In Adelaide for business

In Adelaide for business, changing hotels, waiting in the lobby, thinking about my impending divorce, replaying some months in my head wondering if it could have been otherwise. Remorse and regret.

The cab pulls up, I load the bags in. It’s a short hop, from South Terrace to North Terrace. Driver’s old, small. Neat Ze Chanzellor, hmmmm … as we turn out of the forecourt. The fabled Adelaide accent, with a touch of German?

‘You Adelaide born and bred?’ Pause. No, no. Pause. ‘Where are you from?’ Pause. Poland. Poland then Germany. I been here a long time. Born in Poland, then eight years in Germany. Pause. Then, unbidden, I was born in ’39.

‘So just before the war?’ He seems surprised that someone knows the chronology. Yah yah, born five six thirty nine. Then the invasion. Then Germans made my parents go to Germany to work, they said ‘leave him with his grandmother’ and when I was four they came back to get me.

I was picturing work camps, death camps – but came back to get him? ‘Where did they, I mean how —’ The worked on a farm, they were billeted there. That doesn’t sound so bad, all things considered.

We should be there by now, but the morning traffic in the Adelaide grid has slowed to a crawl. The city: low-slung, archaic, marooned in the 70s, a little historyless. In the cab, otherwise.

‘So they made it through the war?’ What? No. Wrong question. My mother did. Pause.

Unbidden: My father used to listen to the radio, the BBC, which you weren’t supposed to do. The war now so far from here that he cannot assume what I will and will not know. Someone reported him and one day the Gestapo came, came in a big black limousine, and we never saw him again.

We’re still three blocks away from the hotel. They came for my mother first they thought it was her. They took her away then they brought her back. Pause. I was five. ‘Did you know? Did you understand what was going on?’ Well I mean there was so much going on.

I meant his father. I rephrase it a couple of times but it doesn’t take. Then, We found out. Later. He was in a camp. When the Russians came forward the Germans moved the prisoners onto a boat. The British started bombing it. The prisoners put up white flags, but the sailors took them down again and the boat was sunk.

We turn into Hindley, the world’s last bohemia – go-go bars next to secondhand bookshops, more from that older world than this one. Blue sky, sun even and bright on the windscreen, flashing as we pull up. She married again after the war, in the camp. Eight kids. An even tone.

Was he loved by them or left out, precious gift or reminder of what could not be forgotten in a new life? I had started a chat out of curiosity over a twang in the voice, and, within a minute, had been dropped into midnight of the twentieth century. Or it had dropped towards me – that woman, that man. The questions kept coming as I hauled the bags out, almost an interrogation: Did she give him up out of terror? Did he blame her for doing it? What was it like on that farm, afterwards, with a five-year-old with questions? Maybe they never got on. Was part of her pleased, and she hated herself for that? What did he think, later, as the waters closed over?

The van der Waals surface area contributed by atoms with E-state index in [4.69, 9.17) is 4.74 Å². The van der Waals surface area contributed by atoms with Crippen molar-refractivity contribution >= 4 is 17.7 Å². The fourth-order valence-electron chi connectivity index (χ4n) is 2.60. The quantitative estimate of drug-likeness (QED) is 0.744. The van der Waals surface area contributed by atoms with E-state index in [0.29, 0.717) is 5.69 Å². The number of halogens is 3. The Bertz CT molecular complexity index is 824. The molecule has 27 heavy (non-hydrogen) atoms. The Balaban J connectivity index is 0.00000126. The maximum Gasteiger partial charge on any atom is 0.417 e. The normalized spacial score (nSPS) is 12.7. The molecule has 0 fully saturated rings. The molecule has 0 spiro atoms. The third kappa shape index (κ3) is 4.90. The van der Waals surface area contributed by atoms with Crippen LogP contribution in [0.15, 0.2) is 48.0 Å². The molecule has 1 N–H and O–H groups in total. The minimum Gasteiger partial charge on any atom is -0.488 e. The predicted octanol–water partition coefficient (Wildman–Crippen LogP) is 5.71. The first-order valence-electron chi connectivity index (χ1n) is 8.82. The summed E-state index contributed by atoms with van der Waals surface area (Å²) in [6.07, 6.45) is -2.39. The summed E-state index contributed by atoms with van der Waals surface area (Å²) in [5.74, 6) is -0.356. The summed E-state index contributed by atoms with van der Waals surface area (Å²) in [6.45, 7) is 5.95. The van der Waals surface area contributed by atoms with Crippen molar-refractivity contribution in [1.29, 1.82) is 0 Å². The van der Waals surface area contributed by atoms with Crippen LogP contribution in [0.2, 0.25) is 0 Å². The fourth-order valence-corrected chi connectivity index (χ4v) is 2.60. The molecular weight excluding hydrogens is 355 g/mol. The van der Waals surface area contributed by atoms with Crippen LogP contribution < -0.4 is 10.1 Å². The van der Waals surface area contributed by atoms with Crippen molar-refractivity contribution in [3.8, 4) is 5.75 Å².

The fare’s eleven dollars, I have it exact. A keep-the-change-tip would be fine, but to add a dollar would be, what – thanks for the story, got any others? Then, the usual American courtesy sign-off after a cab conversation: ‘nice talking to you.’ Blackly funny as a departure.

Ten minutes later, I’m thinking about my divorce again. Remorse and regret. Source of light at the speed of light, there is no standard measure. Travelling through the dark, it’s relative to the frame – eighty years, five minutes, some months, midnight, the dazzling present.


Guy Rundle

Guy Rundle is currently a correspondent-at-large for Crikey online daily, and a former editor of Arena Magazine. His ebook, And the Dream Lives On? Barack Obama, the 2012 Election and the Great Republican Whiteout, is forthcoming.

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  1. Loved this. Thanks Mr Rundle.
    I love those bittersweet moments when you are let into another human being’s world just by wondering and then asking the one right question. This may sound flippant (I don’t mean it to be) but it reminded me of getting into a taxi recently and asking that one good question. The driver told me that he was ranked as number 52 in the world in the boomerang throwing championships. “The Japs always win,” he’d said.

    At the referendum for a republic, I stood in the voting queue behind an old woman with numbers tattooed on her forearm. I was too overwhelmed to ask her anything.

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